Sunday, March 8, 2009
Daylight Savings Time Is Relative
The glamorous Yuyi Morales just announced on her Facebook page that she woke up this morning not knowing it was Daylight Savings Time. DST is one of my pet peeves (actually, the fact that it is not DST all year round is my actual peeve), but that is a post for another kind of blog. For this blog, let me tell a good story:
Klaus Flugge of Andersen Press once hosted a dinner party in Bologna to honor the late Max Velthuijs, a whimsical and very wonderful Dutch author/artist. Held in the magnificent Sala Farnese at the Palazzo d'Accursio in the center of town, the party was as classy and stylish as Klaus himself. It was springtime in Bologna, the light was beautiful and spirits were high.
At first the guests were so charmed by the rooms and by each other that they didn't notice the guest of honor had not arrived. The cocktail hour did seem to go on a wee bit long, though, and just as we were all wondering whether dinner would indeed be served, Klaus stood up and made his first announcement. Max was still in The Hague, he said, but he would arrive very soon, and could we all have another drink and wait for him? Of course we could, and did.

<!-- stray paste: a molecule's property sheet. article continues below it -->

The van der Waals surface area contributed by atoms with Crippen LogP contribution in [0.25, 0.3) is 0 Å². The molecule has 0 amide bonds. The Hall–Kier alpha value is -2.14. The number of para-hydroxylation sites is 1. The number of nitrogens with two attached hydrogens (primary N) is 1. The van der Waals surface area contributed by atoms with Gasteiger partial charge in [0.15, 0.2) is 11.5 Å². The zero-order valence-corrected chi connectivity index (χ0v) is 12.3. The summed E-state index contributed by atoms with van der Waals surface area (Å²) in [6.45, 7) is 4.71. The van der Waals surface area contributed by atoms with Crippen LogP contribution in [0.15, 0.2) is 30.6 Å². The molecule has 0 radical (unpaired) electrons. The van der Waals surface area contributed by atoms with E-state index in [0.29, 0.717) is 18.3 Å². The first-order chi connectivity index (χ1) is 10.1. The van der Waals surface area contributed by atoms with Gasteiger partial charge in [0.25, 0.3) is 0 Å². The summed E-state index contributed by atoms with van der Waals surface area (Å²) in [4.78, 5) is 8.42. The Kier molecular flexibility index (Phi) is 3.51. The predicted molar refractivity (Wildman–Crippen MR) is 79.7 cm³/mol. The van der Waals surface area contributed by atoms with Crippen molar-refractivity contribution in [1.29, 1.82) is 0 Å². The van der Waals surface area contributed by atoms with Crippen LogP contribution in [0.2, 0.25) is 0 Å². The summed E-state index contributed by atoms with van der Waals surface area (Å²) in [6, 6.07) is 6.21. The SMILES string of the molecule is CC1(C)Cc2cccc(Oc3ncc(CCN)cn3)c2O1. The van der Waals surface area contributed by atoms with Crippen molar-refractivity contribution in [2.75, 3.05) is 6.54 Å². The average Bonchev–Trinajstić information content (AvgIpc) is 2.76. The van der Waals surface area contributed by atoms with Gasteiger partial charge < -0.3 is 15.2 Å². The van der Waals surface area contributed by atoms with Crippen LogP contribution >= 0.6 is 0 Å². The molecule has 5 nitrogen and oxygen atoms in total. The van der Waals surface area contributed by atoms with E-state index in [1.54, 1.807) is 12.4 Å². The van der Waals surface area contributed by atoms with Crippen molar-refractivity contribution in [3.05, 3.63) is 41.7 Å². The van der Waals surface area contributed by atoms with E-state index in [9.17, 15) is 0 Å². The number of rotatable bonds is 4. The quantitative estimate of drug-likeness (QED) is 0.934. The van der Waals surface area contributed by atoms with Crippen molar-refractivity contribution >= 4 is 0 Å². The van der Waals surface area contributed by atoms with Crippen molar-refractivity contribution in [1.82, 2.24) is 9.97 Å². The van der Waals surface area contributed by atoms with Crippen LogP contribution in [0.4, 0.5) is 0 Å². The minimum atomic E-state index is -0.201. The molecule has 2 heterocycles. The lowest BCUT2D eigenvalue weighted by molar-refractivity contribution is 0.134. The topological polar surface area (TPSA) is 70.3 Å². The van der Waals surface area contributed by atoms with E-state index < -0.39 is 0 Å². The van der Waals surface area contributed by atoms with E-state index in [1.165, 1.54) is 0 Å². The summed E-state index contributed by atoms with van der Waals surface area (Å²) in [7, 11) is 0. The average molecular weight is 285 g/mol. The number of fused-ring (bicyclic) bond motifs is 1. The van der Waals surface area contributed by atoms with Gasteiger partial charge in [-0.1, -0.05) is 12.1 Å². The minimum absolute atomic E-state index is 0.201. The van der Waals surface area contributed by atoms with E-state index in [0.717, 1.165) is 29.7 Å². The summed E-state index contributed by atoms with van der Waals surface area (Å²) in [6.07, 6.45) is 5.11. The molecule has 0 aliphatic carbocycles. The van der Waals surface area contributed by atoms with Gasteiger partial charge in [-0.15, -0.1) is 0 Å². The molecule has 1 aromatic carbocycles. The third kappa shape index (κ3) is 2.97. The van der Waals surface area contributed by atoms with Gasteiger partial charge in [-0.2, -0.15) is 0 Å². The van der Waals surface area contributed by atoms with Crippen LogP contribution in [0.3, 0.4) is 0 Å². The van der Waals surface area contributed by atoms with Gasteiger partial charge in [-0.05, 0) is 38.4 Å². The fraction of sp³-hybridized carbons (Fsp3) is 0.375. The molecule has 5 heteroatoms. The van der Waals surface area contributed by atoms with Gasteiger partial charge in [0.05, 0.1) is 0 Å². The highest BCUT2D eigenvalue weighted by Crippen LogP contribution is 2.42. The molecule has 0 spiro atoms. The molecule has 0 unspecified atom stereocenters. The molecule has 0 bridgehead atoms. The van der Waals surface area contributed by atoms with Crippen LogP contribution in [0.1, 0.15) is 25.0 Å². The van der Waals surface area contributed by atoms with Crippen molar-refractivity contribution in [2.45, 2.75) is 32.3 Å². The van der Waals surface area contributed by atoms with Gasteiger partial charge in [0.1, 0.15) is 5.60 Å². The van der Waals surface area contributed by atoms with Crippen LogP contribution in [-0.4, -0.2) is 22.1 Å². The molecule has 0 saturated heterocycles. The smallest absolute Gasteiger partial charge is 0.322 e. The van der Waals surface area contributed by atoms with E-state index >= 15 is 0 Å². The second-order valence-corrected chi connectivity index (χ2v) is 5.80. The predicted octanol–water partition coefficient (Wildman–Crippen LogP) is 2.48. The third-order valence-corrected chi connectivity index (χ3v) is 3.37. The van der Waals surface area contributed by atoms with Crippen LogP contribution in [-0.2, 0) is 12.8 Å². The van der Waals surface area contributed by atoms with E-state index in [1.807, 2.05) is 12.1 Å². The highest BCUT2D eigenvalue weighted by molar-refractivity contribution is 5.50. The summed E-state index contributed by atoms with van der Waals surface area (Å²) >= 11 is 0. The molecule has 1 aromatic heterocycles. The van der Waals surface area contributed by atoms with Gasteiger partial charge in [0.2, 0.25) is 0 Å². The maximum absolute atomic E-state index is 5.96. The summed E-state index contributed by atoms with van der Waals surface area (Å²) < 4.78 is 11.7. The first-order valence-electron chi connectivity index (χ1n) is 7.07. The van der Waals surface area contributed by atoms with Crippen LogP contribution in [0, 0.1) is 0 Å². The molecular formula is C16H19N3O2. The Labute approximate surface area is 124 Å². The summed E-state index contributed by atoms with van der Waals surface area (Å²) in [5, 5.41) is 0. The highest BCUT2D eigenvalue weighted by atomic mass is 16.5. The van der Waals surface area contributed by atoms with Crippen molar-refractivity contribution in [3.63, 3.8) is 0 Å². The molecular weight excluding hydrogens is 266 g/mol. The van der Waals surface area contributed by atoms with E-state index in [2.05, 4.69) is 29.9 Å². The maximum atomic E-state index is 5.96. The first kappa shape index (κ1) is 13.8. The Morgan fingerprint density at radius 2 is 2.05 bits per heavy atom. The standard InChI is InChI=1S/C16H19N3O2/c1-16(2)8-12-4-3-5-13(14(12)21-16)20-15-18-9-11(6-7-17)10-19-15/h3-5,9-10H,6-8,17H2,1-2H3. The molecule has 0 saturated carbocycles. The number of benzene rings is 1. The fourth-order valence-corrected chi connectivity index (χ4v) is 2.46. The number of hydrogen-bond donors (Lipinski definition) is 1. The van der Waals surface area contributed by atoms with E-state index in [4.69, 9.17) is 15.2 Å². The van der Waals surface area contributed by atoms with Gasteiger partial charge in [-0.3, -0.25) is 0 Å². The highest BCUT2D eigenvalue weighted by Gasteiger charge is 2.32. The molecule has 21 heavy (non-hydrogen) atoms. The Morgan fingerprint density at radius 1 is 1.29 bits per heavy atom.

The announcements came periodically throughout the evening. During the pasta course, Max was in the air. When the secondi piatti were taken away, Max was landing. For the dolci, Max was in Bologna at the airport! By the grappa, Max was in a taxi!! Max was almost here!!!
When the great man finally arrived, to a fairly soused standing ovation, he offered his explanation:
Daylight Savings had started one week before the party, and the news of it did not reach Max, in his tiny house in his tiny village in The Netherlands. He therefore missed his plane to Bologna, not because he wasn't at the airport, but because he was "enjoying a sausage" while he waited to board, oblivious of the real time.
No one who attended that dinner party in Bologna will forget it, or Max Velthuijs, or Daylight Savings, or the sausage. Which just goes to show that artists are all the more memorable for late arrivals, and steering clear of real time.